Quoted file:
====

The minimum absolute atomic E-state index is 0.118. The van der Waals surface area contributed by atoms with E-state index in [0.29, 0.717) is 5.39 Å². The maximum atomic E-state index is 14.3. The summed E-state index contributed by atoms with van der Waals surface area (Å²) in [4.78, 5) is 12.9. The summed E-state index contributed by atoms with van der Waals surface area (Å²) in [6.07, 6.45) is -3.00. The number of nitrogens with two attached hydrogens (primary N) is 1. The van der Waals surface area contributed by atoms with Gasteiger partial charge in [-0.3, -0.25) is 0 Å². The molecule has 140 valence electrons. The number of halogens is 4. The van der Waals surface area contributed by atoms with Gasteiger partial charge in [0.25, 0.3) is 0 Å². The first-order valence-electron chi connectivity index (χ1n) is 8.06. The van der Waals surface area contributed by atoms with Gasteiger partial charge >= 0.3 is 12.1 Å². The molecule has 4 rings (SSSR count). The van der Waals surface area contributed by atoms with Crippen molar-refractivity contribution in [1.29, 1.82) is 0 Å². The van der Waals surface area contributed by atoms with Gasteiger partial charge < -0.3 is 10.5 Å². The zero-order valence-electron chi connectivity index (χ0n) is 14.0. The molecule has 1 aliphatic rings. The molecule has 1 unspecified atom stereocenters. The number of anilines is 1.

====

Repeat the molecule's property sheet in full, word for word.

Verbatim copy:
The minimum absolute atomic E-state index is 0.118. The van der Waals surface area contributed by atoms with E-state index in [0.29, 0.717) is 5.39 Å². The maximum atomic E-state index is 14.3. The summed E-state index contributed by atoms with van der Waals surface area (Å²) in [4.78, 5) is 12.9. The summed E-state index contributed by atoms with van der Waals surface area (Å²) in [6.07, 6.45) is -3.00. The number of nitrogens with two attached hydrogens (primary N) is 1. The van der Waals surface area contributed by atoms with Gasteiger partial charge in [-0.3, -0.25) is 0 Å². The molecule has 140 valence electrons. The number of halogens is 4. The van der Waals surface area contributed by atoms with Gasteiger partial charge in [0.25, 0.3) is 0 Å². The first-order valence-electron chi connectivity index (χ1n) is 8.06. The van der Waals surface area contributed by atoms with Gasteiger partial charge >= 0.3 is 12.1 Å². The molecule has 4 rings (SSSR count). The van der Waals surface area contributed by atoms with Crippen molar-refractivity contribution in [1.29, 1.82) is 0 Å². The van der Waals surface area contributed by atoms with Gasteiger partial charge < -0.3 is 10.5 Å². The zero-order valence-electron chi connectivity index (χ0n) is 14.0. The molecule has 1 aliphatic rings. The molecule has 1 unspecified atom stereocenters. The number of anilines is 1.